General Larry Platt, who became a national obsession after performing his original tune "Pants on the Ground" during an "American Idol audition," said Thursday that he is being taken advantage of by folks looking to make a fast buck from his hip hop tune and is searching for representation, Fox News reported.
Platt, a civil rights soldier turned rap impresario, said he wants to protect his song.
In just a little over a week, his hit song made its way from American Idol to the radio and even the football team the Minnesota Vikings' locker room.
Platt said he knew all about the use of his song and likeness without his consent.
"I need a copywriter to help me. They are stealing my stuff," he said.
Platt said the song was nothing new and claimed he has sung it for almost five years now.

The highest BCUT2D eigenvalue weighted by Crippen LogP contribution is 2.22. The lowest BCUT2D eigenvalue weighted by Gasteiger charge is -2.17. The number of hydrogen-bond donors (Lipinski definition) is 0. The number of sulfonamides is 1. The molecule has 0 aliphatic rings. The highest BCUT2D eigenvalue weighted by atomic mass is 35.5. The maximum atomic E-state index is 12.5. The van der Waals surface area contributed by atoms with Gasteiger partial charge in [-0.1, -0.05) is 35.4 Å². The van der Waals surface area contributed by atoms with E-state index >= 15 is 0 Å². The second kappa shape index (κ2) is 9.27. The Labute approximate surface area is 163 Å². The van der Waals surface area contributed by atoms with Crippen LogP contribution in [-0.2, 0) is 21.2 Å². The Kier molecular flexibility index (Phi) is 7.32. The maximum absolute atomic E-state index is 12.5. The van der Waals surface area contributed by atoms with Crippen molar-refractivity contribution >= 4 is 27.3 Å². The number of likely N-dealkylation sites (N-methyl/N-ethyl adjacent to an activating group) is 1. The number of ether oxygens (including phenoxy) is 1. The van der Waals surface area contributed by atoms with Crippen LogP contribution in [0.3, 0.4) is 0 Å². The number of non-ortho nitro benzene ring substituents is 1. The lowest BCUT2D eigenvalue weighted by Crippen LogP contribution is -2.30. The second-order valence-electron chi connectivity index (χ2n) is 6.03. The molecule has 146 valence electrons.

He said the song is more than just a rap song, and that it was born out of frustration from seeing young people going around town with their pants sagging.
Platt said the trend was disrespectful to the civil rights movement that he was a part of.
"It's disrespectful to MLK (and) Joseph Lowery," he said.
Although Platt recently performed on morning talk show "The View," he said he had not heard from anyone at "American Idol."
Platt, who is not actually a member of the armed forces, said he would continue to search for a lawyer to protect the meaningful message that entertained so many.
The Atlanta man also said he had not seen Brett Favre's impression of him, but that if Favre goes to the Super Bowl, he would love to be on the field to perform with him.